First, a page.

I was drawn into reading this story today from Deadspin, for lack of much else to do. Besides, although not a NBA fan, I still find it amusing when OKC is blamed for “stealing” the Sonics.
I found this excerpt nagging at me:
“If you think your hometown sports teams are all great buddies, you’re wrong. The Celtics’ biggest rivals aren’t the Lakers; they’re the Bruins. Paul Pierce and Kobe Bryant may compete for wins, but the Celtics and Bruins compete for money. There are a finite number of rich people in any given city, with a finite amount of money to spend on sports. When a team can make the same amount of money selling two courtside seats as they can selling an entire section of the upper bowl, they’ll target their sales strategies accordingly. Getting the affluent to your games means pampering them the minute they walk through the doors. At Safeco and CenturyLink fields, the Mariners and Seahawks do just that; they’re gleaming palaces of conspicuous consumption that ensure that fans paying top dollar are given a premium experience with food, drinks, and seatside service delivered efficiently and comfortably. The Sonics couldn’t do that. KeyArena had some low-budget exclusive hangouts, but nothing compared to the city’s other stadiums.”
Many have said around OKC that the AHL hockey team, the Barons, and the NBA Thunder should do more together. The folks say “well, the players are friends, they should go to each others games, support each other”. Now, maybe they do chit chat, hang out, text each other. I know some Barons players have been to the Thunder games. I don’t think ONE Thunder player has ever attended a Barons game much less ever mentioned them. Do I expect that to occur? No. Would it be nice? Sure it would. But the reality this isn’t a “let’s hug and be friends” situation like some in the city would like. The truth of the matter is there is a limited amount of sports dollars to spread in this city. OU and OSU football and the Thunder is what people are going to want to spend their money on. The point here is, “friends” or not, they aren’t going to publicly support each other. I should say, the NBA doesn’t publicly support their neighbors across the street, the Barons. I’ve seen Barons staff & players support the Thunder. Maybe it’s a culture difference in the hockey world I won’t get into here. Both arenas and teams need the public money. Although Oklahoma City is a big, little town, there isn’t much “neighborly thing to do” activity. The city and arena management pour their efforts into where the money will come from, the Thunder and facilities at the Chesapeake Arena.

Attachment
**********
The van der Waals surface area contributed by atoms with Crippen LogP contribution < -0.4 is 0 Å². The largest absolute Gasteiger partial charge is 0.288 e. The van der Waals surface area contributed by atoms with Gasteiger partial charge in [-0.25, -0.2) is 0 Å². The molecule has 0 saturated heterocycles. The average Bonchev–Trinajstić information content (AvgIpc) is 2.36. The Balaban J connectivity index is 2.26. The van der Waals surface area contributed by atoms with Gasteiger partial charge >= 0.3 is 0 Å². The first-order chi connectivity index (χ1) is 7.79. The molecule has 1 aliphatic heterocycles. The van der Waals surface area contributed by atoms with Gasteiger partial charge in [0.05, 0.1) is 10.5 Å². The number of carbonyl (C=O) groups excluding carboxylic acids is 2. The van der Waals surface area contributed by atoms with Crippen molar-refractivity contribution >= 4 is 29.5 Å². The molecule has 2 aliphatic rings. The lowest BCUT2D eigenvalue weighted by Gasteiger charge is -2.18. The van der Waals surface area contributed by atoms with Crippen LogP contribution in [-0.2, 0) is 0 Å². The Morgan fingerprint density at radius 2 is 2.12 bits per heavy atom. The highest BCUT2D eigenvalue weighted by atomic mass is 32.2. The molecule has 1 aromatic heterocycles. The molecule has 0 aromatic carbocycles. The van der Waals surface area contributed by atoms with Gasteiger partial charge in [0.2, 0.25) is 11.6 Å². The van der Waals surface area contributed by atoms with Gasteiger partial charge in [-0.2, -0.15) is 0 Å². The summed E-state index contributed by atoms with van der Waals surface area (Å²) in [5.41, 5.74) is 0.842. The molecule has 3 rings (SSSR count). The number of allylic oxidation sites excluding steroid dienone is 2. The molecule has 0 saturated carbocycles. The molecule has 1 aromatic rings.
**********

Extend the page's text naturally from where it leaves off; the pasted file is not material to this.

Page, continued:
I guess when tax payer money is used to renovate to the tune of $91 million, a building originally built to bring professional hockey to the city, hockey fans here get a little, out of sorts.